iHeartMedia Issues ‘Going Concern’ Warning

The parent of iHeartRadio is in talks with lenders on a plan to relieve its $20 billion debt burden from a 2008 leveraged buyout.
Matthew HellerMay 4, 2017
iHeartMedia Issues ‘Going Concern’ Warning

The parent company of iHeartRadio has warned it may not be able to continue as a going concern as it continues to struggle with the $20 billion debt burden from a 2008 leveraged buyout.

Private-equity firms Bain Capital and Thomas H. Lee Partners were the lead investors in the $24 billion buyout of what was then known as Clear Channel Communications. According to the Boston Globe, iHeartMedia “now faces another in a series of showdowns over its debt” and if the many stakeholders can’t agree on a refinancing plan, bankruptcy looms.

“Management has determined that there is substantial doubt as to our ability to continue as a going concern for a period of 12 months following May 4, 2017,” the company said Thursday in a news release.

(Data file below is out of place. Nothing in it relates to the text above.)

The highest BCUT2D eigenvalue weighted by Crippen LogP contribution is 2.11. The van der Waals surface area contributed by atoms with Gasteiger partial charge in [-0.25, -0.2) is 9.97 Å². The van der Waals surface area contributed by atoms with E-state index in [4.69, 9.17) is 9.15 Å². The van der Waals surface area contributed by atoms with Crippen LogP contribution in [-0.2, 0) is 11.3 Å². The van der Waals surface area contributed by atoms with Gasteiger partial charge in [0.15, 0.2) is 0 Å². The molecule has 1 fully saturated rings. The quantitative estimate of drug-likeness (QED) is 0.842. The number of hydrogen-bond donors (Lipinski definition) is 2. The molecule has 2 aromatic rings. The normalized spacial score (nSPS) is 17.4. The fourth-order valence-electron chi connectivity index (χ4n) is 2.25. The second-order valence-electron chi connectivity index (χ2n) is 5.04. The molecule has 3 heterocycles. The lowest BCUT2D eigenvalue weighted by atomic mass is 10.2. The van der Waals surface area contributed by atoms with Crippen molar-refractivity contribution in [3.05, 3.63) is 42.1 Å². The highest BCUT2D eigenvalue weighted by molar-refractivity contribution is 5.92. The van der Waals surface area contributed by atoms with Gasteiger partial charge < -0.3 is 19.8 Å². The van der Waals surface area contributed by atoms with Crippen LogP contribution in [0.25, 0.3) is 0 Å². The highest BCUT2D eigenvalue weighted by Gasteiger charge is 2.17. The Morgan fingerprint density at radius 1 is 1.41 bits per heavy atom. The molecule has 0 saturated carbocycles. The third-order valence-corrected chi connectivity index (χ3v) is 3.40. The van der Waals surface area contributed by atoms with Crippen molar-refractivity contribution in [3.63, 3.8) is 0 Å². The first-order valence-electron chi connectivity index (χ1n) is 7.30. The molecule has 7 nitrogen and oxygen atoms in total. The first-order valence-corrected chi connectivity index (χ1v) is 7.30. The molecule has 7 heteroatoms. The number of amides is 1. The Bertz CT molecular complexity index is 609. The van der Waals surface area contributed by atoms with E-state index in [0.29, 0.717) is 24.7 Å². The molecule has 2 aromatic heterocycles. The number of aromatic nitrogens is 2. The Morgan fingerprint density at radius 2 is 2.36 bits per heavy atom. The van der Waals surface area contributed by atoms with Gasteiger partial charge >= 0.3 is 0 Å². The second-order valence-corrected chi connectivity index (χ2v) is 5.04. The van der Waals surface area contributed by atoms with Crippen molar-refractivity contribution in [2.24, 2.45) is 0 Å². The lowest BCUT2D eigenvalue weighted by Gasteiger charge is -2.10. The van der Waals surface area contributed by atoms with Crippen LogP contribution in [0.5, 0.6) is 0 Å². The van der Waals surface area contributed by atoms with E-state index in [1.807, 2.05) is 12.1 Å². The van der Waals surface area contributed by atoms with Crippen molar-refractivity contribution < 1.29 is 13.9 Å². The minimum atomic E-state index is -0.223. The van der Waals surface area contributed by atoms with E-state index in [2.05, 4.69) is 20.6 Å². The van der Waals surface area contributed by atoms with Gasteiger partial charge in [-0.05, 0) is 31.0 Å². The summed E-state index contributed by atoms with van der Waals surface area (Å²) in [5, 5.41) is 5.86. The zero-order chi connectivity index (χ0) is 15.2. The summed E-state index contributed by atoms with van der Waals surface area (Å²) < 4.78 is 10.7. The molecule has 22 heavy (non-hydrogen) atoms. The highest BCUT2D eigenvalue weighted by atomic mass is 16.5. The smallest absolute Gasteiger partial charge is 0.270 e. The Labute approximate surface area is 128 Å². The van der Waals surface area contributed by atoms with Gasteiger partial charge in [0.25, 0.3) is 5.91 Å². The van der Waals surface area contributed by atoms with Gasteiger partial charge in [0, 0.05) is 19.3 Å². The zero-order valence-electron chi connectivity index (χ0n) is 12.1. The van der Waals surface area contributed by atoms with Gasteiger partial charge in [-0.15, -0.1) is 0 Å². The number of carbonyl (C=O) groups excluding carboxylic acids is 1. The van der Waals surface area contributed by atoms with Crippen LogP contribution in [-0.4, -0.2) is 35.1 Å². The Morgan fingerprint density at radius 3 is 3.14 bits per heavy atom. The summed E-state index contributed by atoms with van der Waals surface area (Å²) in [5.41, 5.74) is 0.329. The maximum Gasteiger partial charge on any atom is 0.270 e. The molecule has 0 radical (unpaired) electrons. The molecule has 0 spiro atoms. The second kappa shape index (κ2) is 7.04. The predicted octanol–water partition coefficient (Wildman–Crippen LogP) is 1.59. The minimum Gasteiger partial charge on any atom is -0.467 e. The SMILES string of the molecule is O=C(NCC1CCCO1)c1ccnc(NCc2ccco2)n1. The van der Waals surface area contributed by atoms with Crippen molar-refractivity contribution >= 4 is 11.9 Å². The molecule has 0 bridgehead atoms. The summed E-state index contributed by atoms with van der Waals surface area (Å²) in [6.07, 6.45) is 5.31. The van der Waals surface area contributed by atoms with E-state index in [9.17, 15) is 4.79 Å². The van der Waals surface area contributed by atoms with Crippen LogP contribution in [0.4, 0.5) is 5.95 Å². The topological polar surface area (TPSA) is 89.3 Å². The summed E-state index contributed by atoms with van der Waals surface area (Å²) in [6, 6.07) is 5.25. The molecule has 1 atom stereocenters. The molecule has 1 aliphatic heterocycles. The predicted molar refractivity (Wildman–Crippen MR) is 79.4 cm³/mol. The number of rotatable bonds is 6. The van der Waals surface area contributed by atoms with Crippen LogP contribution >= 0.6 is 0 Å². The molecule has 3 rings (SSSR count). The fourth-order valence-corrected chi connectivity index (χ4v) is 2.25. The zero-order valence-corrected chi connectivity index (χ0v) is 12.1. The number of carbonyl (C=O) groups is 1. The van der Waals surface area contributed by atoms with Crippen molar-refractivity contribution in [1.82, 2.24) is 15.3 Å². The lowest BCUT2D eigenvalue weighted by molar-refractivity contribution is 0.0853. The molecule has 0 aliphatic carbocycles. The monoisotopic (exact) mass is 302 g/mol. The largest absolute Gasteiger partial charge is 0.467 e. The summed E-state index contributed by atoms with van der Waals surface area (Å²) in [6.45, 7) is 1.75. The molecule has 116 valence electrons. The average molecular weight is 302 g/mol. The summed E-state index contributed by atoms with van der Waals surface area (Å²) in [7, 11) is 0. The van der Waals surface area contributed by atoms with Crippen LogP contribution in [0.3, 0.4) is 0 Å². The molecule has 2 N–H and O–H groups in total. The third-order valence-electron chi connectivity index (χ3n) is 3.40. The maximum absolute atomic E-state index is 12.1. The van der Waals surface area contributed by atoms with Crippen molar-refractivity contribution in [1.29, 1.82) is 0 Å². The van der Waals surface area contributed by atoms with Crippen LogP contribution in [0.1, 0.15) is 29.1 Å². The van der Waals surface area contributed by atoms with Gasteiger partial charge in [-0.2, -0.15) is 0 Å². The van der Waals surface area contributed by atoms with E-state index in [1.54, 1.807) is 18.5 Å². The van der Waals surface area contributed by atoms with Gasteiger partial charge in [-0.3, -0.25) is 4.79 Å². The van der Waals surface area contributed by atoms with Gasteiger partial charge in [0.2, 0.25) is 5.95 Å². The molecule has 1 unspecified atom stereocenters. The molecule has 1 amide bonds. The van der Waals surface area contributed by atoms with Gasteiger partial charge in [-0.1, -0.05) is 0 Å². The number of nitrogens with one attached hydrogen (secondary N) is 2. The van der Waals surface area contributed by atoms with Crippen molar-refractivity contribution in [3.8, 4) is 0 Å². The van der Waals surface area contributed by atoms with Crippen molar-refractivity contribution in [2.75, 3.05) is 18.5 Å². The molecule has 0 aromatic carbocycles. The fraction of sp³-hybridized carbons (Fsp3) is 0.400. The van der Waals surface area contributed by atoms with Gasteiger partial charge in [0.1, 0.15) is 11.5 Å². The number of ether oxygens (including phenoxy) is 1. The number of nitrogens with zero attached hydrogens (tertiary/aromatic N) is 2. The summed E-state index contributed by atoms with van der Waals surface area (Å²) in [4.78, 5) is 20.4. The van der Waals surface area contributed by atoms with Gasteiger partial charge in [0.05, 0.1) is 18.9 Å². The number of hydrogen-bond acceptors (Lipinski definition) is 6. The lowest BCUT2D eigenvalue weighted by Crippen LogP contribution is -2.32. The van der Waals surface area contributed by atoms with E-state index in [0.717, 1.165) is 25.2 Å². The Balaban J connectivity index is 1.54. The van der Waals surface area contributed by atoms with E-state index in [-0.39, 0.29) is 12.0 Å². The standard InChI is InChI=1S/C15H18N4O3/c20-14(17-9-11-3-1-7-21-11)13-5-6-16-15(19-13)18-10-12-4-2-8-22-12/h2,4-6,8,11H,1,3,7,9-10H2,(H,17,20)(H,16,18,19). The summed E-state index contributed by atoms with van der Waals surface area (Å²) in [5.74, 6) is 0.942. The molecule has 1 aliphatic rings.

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For the first quarter, iHeartMedia said, revenue fell 2.4%, while operating income declined 72.9% to $306.7 million. “Our current operating plan indicates we will continue to incur net losses and generate negative cash flows from operating activities given iHeartCommunications’ indebtedness and related interest expense,” the company reported.

At the end of March, iHeartMedia had $365 million in cash, debt of $20.37 billion and total assets of $12.27 billion. Like other traditional radio companies, it has been hurt by the shift to music-streaming sites such as Spotify and Pandora.

Some analysts believe the company could be split, with its radio and billboard operations being sold to different buyers. But according to sources cited by the Boston Globe, any exit plan, whether through a breakup or sale, can’t happen until the debt crunch is resolved.

“There’s going to be some kind of restructuring,” said Scott Van den Bosch, a senior credit officer at Moody’s Investors Service.

George W. Tetler III, a bankruptcy attorney at Bowditch & Dewey, said the iHeart situation is unusual, mostly because of the way the buyout financing was set up.

“There are innumerable layers of debt that have been part of this structure for quite a period of time,’’ he told the Globe, noting that iHeartMedia has also been playing some creditors against others as it tries to convert some portion of its debt into equity.